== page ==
• Equity derivatives

Short Selling

Short selling is limited on the ASX, and not every security can be sold short. The Australian Securities and Investments Commission put new rules in place in 2008, and updated them in 2018, to curb short selling in ASX securities. Since 2010, all stockbrokers are required to report their total short sale positions daily. This information is released four days (T+4) after the trade on ASIC’s website.

Short-selling in Australia is onerous in reporting obligations, making it more challenging than some other markets, but it can be done.

Other Australian Stock Exchanges

While the Australian Securities Exchange is roughly ten times larger than all other Australian stock exchanges combined, there are some other noteworthy exchanges. For instance, the National Stock Exchange of Australia was once a major player and is currently the largest of Australia's small exchanges. Another institution, the Sydney Stock Exchange, is striving to become a credible figure in the industry as well. 

National Stock Exchange of Australia 

In 1937, the Newcastle Stock Exchange opened ,only to close its doors for years due to the outbreak of World War Two. After reopening in 1947, it enjoyed decades of fruitful operations and at one point listed more than 300 companies. An inactive phase from 1985 to 2000 saw the exchange start over from scratch with a new name, the National Stock Exchange of Australia. With some 70 listings, it's Australia's second-largest stock exchange. 

The Sydney Stock Exchange

SSX has operated since 2004 and first went under the name Asia Pacific Exchange, which denotes its major traditional role of listing Chinese companies seeking overseas capital. The exchange has always struggled to gain credibility within its home nation, and rebranding as the Sydney Stock Exchange did little to change things.

However, the exchange is putting in effort to reject companies it doesn't believe in and improve its image. This new strategy combined with more modest fees and a lower cost of entry compared to the Australian Securities Exchange, has made 2021 a good year for SSX, although it's still a bit player in the world of Australian finance. 

Who Regulates Australian Exchanges?

The Australian Securities and Investments Commission (ASIC) is similar to the U.S.’ SEC, responsible for the supervision of trading on Australia’s domestic markets, including those operated by the ASX Group, and for enforcing the laws against misconduct on Australia’s financial markets. They also supervise holders of the Australian Financial Service Licence (AFSL), similar to requirements of brokers and investment advisors in the U.S.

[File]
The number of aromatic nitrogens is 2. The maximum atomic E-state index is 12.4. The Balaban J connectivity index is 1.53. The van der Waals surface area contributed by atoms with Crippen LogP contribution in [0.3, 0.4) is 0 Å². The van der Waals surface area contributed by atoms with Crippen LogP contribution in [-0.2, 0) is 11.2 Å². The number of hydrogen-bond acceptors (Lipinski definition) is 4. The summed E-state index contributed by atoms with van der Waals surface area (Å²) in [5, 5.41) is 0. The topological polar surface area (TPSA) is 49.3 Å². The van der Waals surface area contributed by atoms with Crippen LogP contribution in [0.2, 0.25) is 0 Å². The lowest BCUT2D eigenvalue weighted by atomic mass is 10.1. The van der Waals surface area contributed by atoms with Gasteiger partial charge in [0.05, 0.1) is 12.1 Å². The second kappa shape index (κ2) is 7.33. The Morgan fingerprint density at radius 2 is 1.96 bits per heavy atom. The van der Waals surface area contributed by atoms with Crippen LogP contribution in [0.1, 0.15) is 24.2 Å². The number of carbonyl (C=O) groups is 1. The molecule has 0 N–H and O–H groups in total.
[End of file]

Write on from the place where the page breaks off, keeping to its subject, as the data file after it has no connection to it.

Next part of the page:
The Reserve Bank of Australia has responsibility in licensing, clearing, and settlement facilities too.

In 2020, the ASX and Nasdaq made headlines for a rare market outage. ASX was refreshing its trading system on November 16 and deploying a Nasdaq technology used globally when, despite over a year of testing, it failed. The stock exchange opened for less than 30 minutes before being forced to close for the remainder of the day, resulting in an extensive review by regulators and an assessment in August 2021 that the new system “was not ready to go-live considering ASX's near zero appetite for service disruption” according to IBM.

How to Trade on ASX

In terms of backend technology, ASX uses two proprietary digital trading platforms, ASX Trade and ASX Trade 24. The former is an ultra-low latency system for trading equities within the Australian market in as little as 250 microseconds of latency. ASX Trade 24, on the other hand, is a global trading platform for derivatives that supports efficient trading with a 24-hour trading system that maintains two separate trading days simultaneously. ranks customer-facing brokerage platforms from first through fifth in the country as: 

  1. CMC Markets
  2. IG
  3. CommSec
  4. Interactive Brokers
  5. Westpac

Investing and Borrowing on Australian Stock Exchanges

The ASX remains a competitive bourse globally, and its smaller counterparts in the country the SSX and NSX are striving to make a name for SME (small and medium-sized enterprises) listings not ready for the ASX.

Despite some hurdles to short-selling in Australian markets, borrowing against your own ASX-listed shares as collateral isn’t challenging, particularly with our experienced team. We can lend against most Australian stocks to help you get liquidity in and outside of Australia, no matter the exchange, with fast closings and an easy process. We work with large position holders, executives, and anyone who needs liquidity but isn’t ready to sell. We can deliver payment in all jurisdictions, and we can even help Australians borrow against cryptocurrencies too, with most liquid coins acceptable. 

Click here to get in touch and find out if borrowing against a position is the right fit for you.